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This stack contains terms and definitions for economic geography.

economic system the way that people exchange goods and services
traditional economy/subsistence economy goods and services are exchanged without the use of money, little surplus, few markets
command economy/planned economy production of goods and services is determined by the central goverment which usually owns the means of production
market economy/demand economy production of goods and services is determined by consumers
mixed economy combination of command and market economies so that all people will benefit
free enterprise system that lets competition determine the price of products
capitalism system in which businesses, industries, and resources are privately owned
market economy system characterized by specialization
world's richest market countries United States, Japan, Australia, and most western European countries
primary activities gathering of raw materials for immediate use or to use in the making of a final product
secondary activities change form of raw materials to add value
tertiary activities provides business or professional services
quarternary activities provide information, management, and research services by highly trained persons
factors affecting location of economic activities labor, energy, land costs, access to skilled workers, transportation systems, communication systems
natural resources materials in or on the earth that have econonic value, not evenly distributed around the world
renewable resources resources that can be replaced through the natural process: trees, seafood
non-renewable resources resources that cannot be replaced once they have been removed, examples: metals, non-metals, fossil fuels
inexhaustible energy resources resources used for created power, resuslt of solar or planetary processes and are unlimited in quantity, examples; sunlight, geothermal heat, winds, and tides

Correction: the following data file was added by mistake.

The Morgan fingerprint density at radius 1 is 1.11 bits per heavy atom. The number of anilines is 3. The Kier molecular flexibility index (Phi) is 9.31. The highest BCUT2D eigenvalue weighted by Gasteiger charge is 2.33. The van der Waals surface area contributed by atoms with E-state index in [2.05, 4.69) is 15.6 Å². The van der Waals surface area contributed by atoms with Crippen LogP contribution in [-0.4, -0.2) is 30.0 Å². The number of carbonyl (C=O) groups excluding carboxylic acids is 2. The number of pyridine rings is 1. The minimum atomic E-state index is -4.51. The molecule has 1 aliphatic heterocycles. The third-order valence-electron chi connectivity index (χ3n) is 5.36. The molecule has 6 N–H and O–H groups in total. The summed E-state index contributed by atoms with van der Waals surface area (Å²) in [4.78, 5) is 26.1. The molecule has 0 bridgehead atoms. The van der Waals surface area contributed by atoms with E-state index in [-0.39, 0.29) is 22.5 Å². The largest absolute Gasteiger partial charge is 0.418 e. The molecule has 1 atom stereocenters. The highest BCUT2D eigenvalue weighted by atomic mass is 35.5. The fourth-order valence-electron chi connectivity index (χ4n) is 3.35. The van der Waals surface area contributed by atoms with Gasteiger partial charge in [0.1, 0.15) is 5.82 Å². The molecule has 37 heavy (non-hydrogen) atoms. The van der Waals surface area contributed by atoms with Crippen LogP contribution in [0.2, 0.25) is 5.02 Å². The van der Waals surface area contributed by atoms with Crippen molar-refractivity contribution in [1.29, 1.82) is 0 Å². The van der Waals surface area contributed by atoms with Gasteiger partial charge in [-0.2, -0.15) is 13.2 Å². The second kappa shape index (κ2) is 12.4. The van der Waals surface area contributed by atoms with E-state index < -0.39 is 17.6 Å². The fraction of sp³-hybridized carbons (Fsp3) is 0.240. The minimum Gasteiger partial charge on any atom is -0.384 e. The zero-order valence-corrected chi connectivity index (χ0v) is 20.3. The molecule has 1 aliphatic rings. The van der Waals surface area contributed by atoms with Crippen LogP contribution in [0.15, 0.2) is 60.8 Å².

determinant of resource value qualities that make it useable
infrastructure basic support systems needed to keep an economy going, includes power, communications, transportation, water, sanitation, education systems, and levels of available technology
measurements of economic development per capita income, gross naional product [GNP] gross domestic product [GDP]
GNP total value of all goods and services produced by a country over a year or some other specified period of time
GDP total value of all goods and services produced within a country over a given period of time
developing countries nations characterized by low GDP,limited development on all levels of economic activities, lack of industrial base
Examples of developed countries western European nations, Japan, Canada, United States
examples of developing countries Afghanistan, Haiti, Mali
developed countries countries with a higher per capita income, varied economy, tertiary activities and especially quaternary activities
per capita income average amount of money earned by each person in a political unit
literacy rate percentage of people who can read and write
standard of living a measurement of a country's level of development based on factors, such as personal income, levels of education, product and food consumption, life expectance, mortality rate
transitional countries nations that are defined as lying between developed and devoloping countries
examples of transition [middle income] countries Brazil, Mexico, thailand
communism political and economic system in which the government owns or controls almost all of the means of production
socialism a system in which the government may control the major means of production
Created by: NHS-NHS